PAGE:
Lower Meadow Curriculum
Years 3 & 4
Pupils who are taught in our DSP receive the same curriculum over a two-year rolling programme as pupils who are taught in mainstream classes, although curriculum content is carefully adapted according to ability. Wherever possible, we also ensure that DSP pupils benefit from a wide range of curriculum enrichment activities, such as trips and visitors.
Spring Term B
The Rise and Fall of the Roman Empire
Building on knowledge of Ancient Rome from the previous unit, the children will now look in more depth at the Roman Empire, how it expanded and ultimately fell. This unit will help children to understand how power and influence was important to the success of the Roman Empire, but ultimately how the struggle for power led to the fall of the Empire. Children will explore concepts such as empire, civilisation, conflict, and religion in this unit.
The unit begins by looking at the Punic Wars, three major wars fought over 118 years between the Romans and the Carthaginians. Children will learn about the significant historical figure Hannibal, and will learn that he is thought to have taken elephants across the Alps to attack Rome. They will learn that after being victorious in the third Punic War, the Roman Empire gained power and influence and was able to spread.
The children will also learn about the historically significant Julius Caesar, including his life and his assassination. They will learn the phrase ‘crossing the Rubicon’ and will understand that Julius Caesar led his armies across the Rubicon River, making a decision to attack Rome and committing a crime that he could never undo. Children will learn the significance of this military decision. This unit explains what led to Caesar’s assassination by senators who conspired to kill him to stop his reign as ‘dictator for life’, and the impact of this. This story helps children to understand how power was distributed, and fought for, in Rome.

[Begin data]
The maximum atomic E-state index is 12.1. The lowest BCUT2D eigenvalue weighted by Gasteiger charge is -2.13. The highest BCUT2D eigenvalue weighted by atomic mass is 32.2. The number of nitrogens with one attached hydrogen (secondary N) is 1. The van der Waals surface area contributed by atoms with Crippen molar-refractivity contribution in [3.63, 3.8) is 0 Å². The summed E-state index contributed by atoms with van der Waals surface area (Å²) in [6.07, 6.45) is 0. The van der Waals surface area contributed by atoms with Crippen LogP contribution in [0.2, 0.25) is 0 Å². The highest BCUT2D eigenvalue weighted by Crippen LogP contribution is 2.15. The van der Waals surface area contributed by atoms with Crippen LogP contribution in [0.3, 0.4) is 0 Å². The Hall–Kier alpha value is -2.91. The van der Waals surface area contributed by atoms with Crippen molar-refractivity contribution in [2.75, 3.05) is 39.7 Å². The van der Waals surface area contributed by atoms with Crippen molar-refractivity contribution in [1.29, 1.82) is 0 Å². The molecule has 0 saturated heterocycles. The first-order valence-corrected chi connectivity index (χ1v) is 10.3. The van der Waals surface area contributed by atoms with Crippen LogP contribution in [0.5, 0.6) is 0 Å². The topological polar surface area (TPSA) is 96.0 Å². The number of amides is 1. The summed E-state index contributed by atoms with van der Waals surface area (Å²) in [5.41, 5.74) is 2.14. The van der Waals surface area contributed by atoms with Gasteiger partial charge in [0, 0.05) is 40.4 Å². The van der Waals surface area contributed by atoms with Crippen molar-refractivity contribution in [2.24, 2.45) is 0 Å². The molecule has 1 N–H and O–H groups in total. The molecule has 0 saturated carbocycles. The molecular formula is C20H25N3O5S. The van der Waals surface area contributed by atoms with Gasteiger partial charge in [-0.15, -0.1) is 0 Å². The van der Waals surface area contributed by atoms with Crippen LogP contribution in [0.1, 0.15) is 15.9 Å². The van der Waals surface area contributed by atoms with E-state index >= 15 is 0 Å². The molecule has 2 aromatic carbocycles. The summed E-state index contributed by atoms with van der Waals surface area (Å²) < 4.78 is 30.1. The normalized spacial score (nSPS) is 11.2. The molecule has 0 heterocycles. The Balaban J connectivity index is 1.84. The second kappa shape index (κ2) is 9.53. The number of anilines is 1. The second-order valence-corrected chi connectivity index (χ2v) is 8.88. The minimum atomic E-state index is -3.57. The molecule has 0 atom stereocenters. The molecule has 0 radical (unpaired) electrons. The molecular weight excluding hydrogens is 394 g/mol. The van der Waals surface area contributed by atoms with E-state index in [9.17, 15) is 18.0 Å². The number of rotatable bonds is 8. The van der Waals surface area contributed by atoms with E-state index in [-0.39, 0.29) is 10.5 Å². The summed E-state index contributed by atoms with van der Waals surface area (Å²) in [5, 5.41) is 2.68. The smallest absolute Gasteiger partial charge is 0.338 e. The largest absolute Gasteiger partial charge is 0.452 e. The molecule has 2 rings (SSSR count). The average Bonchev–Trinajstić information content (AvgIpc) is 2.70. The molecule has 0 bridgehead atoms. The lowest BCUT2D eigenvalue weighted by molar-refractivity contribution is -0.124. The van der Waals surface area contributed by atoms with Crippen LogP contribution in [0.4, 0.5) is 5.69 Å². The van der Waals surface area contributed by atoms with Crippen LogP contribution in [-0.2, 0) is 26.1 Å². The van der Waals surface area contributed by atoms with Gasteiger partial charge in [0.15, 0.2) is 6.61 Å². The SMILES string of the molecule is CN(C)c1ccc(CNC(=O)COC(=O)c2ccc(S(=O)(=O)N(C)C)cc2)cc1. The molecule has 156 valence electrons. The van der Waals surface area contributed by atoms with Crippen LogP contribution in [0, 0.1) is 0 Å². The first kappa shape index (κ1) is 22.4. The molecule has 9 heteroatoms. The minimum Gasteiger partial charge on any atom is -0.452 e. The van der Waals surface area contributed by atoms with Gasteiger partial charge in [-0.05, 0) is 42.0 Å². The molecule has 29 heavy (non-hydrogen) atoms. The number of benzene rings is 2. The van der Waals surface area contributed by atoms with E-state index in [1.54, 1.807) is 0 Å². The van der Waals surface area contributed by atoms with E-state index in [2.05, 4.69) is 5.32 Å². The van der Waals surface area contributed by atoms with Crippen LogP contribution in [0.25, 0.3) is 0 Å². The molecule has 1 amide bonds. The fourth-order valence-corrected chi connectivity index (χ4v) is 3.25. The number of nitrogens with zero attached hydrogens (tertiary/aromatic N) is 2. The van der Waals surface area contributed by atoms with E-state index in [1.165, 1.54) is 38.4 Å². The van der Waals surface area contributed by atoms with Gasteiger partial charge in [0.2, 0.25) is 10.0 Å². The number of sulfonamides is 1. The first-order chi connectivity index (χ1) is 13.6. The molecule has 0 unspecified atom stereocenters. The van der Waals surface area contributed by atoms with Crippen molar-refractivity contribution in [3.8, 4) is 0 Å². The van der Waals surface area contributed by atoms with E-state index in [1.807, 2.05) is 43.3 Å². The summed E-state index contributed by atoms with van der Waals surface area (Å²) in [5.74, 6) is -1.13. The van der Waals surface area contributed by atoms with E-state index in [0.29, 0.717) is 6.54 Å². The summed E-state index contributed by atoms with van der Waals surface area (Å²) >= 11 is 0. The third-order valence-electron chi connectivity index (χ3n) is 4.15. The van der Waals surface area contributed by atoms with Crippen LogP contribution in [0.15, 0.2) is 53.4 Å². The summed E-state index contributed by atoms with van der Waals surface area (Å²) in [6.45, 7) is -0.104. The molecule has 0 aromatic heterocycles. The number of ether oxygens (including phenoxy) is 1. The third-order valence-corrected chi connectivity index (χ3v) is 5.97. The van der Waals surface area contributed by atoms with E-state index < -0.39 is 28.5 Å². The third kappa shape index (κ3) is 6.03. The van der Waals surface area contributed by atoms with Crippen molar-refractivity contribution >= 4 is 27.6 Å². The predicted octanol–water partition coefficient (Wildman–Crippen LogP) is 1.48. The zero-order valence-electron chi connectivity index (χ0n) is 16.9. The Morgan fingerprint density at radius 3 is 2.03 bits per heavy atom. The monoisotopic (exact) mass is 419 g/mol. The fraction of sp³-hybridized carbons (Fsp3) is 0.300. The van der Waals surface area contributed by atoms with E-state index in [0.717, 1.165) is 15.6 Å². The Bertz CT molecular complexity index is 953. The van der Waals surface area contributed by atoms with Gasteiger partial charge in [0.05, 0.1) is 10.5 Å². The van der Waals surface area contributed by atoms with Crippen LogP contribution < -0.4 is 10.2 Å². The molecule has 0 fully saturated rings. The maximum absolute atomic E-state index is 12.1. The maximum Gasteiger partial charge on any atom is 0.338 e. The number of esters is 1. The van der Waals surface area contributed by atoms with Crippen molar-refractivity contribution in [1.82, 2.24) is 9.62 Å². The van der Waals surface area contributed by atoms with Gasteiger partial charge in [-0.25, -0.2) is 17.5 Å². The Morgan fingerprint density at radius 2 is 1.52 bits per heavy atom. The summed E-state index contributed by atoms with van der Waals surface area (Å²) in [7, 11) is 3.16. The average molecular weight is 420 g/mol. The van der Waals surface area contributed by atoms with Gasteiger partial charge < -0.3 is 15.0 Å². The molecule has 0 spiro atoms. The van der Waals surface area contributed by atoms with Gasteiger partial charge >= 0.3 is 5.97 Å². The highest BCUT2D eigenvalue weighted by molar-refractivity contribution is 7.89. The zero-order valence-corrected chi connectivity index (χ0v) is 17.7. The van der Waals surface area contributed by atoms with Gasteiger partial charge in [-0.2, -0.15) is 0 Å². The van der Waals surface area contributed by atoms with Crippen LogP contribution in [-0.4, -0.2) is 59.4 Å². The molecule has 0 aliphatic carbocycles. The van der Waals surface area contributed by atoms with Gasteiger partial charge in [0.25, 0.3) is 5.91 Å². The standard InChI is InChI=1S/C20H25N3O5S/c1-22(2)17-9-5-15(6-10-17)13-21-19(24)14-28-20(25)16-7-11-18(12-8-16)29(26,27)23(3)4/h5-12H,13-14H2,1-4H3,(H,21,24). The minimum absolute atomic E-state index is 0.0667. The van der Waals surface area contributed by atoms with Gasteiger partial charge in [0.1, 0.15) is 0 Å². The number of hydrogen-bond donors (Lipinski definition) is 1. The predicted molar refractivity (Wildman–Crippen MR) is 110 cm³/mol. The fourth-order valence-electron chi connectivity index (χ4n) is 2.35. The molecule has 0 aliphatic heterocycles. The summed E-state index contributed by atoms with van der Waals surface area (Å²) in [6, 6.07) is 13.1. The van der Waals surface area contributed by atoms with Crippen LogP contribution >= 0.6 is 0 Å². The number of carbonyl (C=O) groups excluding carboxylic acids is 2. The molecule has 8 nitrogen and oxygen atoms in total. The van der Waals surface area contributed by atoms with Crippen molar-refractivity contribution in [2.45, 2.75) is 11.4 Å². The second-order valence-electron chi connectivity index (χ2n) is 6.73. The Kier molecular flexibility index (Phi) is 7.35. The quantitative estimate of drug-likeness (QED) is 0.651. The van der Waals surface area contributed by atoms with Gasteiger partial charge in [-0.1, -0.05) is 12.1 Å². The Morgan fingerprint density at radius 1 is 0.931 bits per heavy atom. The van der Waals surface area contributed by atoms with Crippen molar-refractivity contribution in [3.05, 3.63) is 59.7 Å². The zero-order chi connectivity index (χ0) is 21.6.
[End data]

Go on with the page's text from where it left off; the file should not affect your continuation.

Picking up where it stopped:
This unit moves on to explore the Pax Romana,. They will earn about the spread of Christianity and Emperor Constantine’s vision of the cross.
Finally, the unit explores the reasons for the fall of the Roman Empire, including power struggles, invasions, civil war and the exile of Romulus Augustus, the last Roman emperor.
Art and Design
Monuments of Ancient Rome
Pupils will look at three monuments in detail: the Pantheon, the Colosseum and Trajan’s Column. They explore the features of each monument, their construction and how they displayed the power of the emperor who had them built, or who they were in memory of.
The children create their own model of the Pantheon in groups.
Design & Technology
The children will make a miniature playground which operates using a gear mechanism and electrical circuit for a KS1 child.
UK: Northern Ireland
Children will use maps of Ireland and Northern Ireland to locate key features and locations.
Throughout this unit children will be forming an understanding that Northern Ireland is a diverse place, with contrasting landscapes including rural and urban environments. Children will build on their map skills, using maps of Northern Ireland to look at the shape of the land and to identify key locations.
In this unit pupils will learn that sound is caused by a back-and-forth movement: a vibration. A vibrating object will make the particles of air around it vibrate too. The air particles, which are pushed one way, push neighbouring particles in the same way, and then bounce back, so the vibration spreads outwards. This vibration spreading outwards is what we call sound. How far away you can hear a sound depends on its volume. This is to do with the amplitude (size) of the vibration. A quiet sound, like a whisper, doesn’t travel very far. But a really loud sound can travel for hundreds of miles.
Pupils will learn that more than a hundred years ago when a volcano exploded on the island of Krakatoa, the sound could be heard in Australia, almost three thousand miles away.
Pupils will learn that when you sing a high note, your vocal cords vibrate very fast, hundreds of times a second. We call this a high frequency sound and we hear it as high pitch. When you sing a low note, your vocal cords vibrate more slowly. Lower frequency vibrations make a sound with a lower pitch.
Pupils will work scientifically by investigating the different sounds made by vibrations using a range of objects including musical instruments.
Westfield Road, Hinckley, Leicestershire LE10 0LT